Following his termination, Opela pursued reinstatement through Apogee's internal appeal process. That process involved meeting with Apogee's Vice President of Human Resources, Warren Planitzer, to whom Opela again relayed his concerns regarding faulty materials and financial misconduct. According to the complaint, Planitzer described the meeting as a “SOX” meeting, and he later acknowledged that Opela had disclosed his former employer before beginning work. Still, Planitzer stated that Wausau would not reinstate Opela because “management did not support” his return to work. (Compl. (dkt. #1) ¶ 49.)

         C. Administrative and Other Court Proceedings

         In October of 2014, Opela filed a complaint with OSHA in which he alleged that his termination from Wausau had been unlawful retaliation for identifying defective materials used in manufacturing its products. The original OSHA complaint named “Apogee International, ” Wausau and Tubelite as defendants and alleged a violation of SOX (Sarbanes-Oxley) by “Apogee International” and a violation of CPSIA by Wausau and Tubelite; it did not allege a violation of both SOX and CPSIA by any single company. (Decl. of Alex Hontos, Ex. 1 (dkt. #9-1) 1.)[4]

         The defendants in the OSHA complaint responded in a joint position statement on January 23, 2015. The position statement accurately informed OSHA of the relationship between Apogee, Wausau, Tubelite and AWG, clarifying that “Apogee International” is not a known legal entity. In a footnote, however, the January 23 position statement expressly included AWG and Apogee in the proceedings:

Although Mr. Opela has not named Apogee Wausau Group, Inc., or Apogee Enterprises, Inc., in his Complaint, as Wausau Window and Wall's parent companies, each of these entities deny any wrongful conduct against Mr. Opela and this Position Statement is filed on their behalf as well.

(Hontos Decl., Ex. 2 (dkt. #9-2) 2) (emphasis added).) While Opela's response to the position statement requested that the administrative complaint be amended to include “Apogee Enterprises and its subsidiaries, ” (id., Ex. 3 (dkt. #9-3) 1), the response itself named only Apogee, Harmon, Wausau, Tubelite, Alumicor and Linetec (among other entities not party to this suit), without specifically identifying Apogee Wausau Group in its list of known subsidiaries (id.).

         OSHA dismissed Opela's complaint on June 17, 2016, determining that he had not engaged in activity protected under CPSIA or Sarbanes-Oxley. Opela appealed that decision to the Department of Labor's Office of Administrative Law Judges on July 14, 2016. On February 2, 2017, the ALJ dismissed the SOX claim against Apogee because the administrative complaint had failed to allege sufficient connection between the defective materials used by Wausau and potential shareholder fraud. The ALJ also dismissed the CPSIA claims against all entities except Wausau on the basis that Opela had not alleged that they were his employers within the meaning of the statute.[5] As a result, the CPSIA case proceeded solely against Wausau, with a trial before the ALJ scheduled for March 21, 2017. Instead, Opela filed this lawsuit in the Western District of Wisconsin on February 21, 2017 -- 19 days after the ALJ had dismissed all defendants except Wausau. In response to the filing of this lawsuit and Opela's motion, the ALJ dismissed the remaining CPSIA claim against Wausau on February 23.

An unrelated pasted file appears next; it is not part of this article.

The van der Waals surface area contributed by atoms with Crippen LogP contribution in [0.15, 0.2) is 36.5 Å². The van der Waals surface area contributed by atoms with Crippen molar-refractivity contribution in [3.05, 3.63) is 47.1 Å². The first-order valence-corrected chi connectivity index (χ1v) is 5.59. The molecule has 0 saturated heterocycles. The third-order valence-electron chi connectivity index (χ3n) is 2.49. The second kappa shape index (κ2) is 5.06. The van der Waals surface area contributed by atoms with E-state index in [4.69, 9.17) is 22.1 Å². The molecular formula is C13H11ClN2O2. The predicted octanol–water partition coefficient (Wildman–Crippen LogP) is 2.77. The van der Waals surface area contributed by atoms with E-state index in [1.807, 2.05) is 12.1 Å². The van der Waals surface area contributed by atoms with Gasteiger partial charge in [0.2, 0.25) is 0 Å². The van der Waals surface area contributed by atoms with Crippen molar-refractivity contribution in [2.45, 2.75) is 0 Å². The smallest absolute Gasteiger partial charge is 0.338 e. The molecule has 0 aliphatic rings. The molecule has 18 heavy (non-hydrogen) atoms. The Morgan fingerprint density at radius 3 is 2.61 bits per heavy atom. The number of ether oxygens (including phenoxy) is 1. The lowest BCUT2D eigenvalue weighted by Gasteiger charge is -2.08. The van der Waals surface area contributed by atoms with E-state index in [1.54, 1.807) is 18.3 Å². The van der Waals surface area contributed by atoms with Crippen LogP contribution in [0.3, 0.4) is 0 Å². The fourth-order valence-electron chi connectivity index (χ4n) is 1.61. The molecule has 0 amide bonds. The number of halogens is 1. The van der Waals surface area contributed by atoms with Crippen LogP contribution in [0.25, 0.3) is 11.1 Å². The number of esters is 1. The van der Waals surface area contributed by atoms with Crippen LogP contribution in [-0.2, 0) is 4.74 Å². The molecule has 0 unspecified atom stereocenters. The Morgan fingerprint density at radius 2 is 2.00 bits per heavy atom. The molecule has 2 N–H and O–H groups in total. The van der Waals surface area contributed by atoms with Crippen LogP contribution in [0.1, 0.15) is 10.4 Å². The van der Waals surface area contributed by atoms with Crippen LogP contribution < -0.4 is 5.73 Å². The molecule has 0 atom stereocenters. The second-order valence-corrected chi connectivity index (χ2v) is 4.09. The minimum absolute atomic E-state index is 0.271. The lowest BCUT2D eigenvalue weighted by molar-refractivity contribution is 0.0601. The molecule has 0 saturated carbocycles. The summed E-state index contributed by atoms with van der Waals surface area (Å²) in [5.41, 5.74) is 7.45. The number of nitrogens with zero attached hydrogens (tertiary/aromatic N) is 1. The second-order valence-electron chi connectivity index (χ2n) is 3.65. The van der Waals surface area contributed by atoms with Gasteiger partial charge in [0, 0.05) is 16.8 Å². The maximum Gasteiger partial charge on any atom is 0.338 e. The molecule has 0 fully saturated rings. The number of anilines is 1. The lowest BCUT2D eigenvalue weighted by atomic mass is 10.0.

Defendants filed a motion to dismiss in this court on April 13, 2017, arguing (among other things) that the ALJ's order of February 2 constituted the final order of the Secretary of Labor and could only be reviewed in the Court of Appeals. On May 4, 2017, Opela filed a brief in opposition to defendants' motion to dismiss, which did not contest defendants' premise that the court lacked jurisdiction to review the ALJ's order of February 2. Rather, Opela argued that this court could hear the claims against Wausau and AWG. On April 17, 2017, four days after defendants filed their motion to dismiss, Opela also filed a petition for review of the ALJ's order of February 2 in the Court of Appeals for the Seventh Circuit. Both Opela and defendants filed jurisdictional memoranda in the Seventh Circuit addressing the question of whether the February 2 order constituted the final order of the Secretary of Labor, since it had dismissed all defendants except Wausau. The Secretary added to these submissions, his own separate jurisdictional memorandum on May 17, similarly arguing (among other things) that the February 2 order could not operate as the final order of the Secretary because review in the Seventh Circuit would violate the Department of Labor's precedent on interlocutory appeals from some but not all of the administrative claims. Nevertheless, on June 5, the Seventh Circuit ordered that the appellate case against Apogee, Tubelite, Harmon, Alumicor and Linetec proceed, although it asked the parties to address jurisdiction again in their briefs. Opela v. Acosta, No. 17-1788 (7th Cir. June 5, 2017) (dkt. #20). On August 8, 2017, Opela then moved for voluntarily dismissal of the appellate case, and the Seventh Circuit granted that motion on the same day under Federal Rule of Appellate Procedure 42(b).